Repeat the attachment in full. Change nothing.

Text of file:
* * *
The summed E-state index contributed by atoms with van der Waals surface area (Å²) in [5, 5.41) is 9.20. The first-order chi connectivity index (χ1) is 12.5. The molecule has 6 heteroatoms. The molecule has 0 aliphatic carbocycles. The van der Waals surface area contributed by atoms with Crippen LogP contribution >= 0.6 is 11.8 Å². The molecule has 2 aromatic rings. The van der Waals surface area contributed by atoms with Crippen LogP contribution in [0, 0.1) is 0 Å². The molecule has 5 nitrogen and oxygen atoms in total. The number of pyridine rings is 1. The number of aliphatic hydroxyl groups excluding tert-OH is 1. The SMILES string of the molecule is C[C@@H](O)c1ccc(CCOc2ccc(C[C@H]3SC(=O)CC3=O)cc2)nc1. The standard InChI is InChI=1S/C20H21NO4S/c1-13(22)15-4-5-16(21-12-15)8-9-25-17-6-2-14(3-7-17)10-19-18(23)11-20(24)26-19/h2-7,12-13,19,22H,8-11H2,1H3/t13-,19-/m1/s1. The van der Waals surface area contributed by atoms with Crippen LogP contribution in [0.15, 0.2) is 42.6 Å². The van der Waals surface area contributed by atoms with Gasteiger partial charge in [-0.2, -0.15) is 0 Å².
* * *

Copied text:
The summed E-state index contributed by atoms with van der Waals surface area (Å²) in [5, 5.41) is 9.20. The first-order chi connectivity index (χ1) is 12.5. The molecule has 6 heteroatoms. The molecule has 0 aliphatic carbocycles. The van der Waals surface area contributed by atoms with Crippen LogP contribution >= 0.6 is 11.8 Å². The molecule has 2 aromatic rings. The van der Waals surface area contributed by atoms with Crippen LogP contribution in [0, 0.1) is 0 Å². The molecule has 5 nitrogen and oxygen atoms in total. The number of pyridine rings is 1. The number of aliphatic hydroxyl groups excluding tert-OH is 1. The SMILES string of the molecule is C[C@@H](O)c1ccc(CCOc2ccc(C[C@H]3SC(=O)CC3=O)cc2)nc1. The standard InChI is InChI=1S/C20H21NO4S/c1-13(22)15-4-5-16(21-12-15)8-9-25-17-6-2-14(3-7-17)10-19-18(23)11-20(24)26-19/h2-7,12-13,19,22H,8-11H2,1H3/t13-,19-/m1/s1. The van der Waals surface area contributed by atoms with Crippen LogP contribution in [0.15, 0.2) is 42.6 Å². The van der Waals surface area contributed by atoms with Gasteiger partial charge in [-0.2, -0.15) is 0 Å².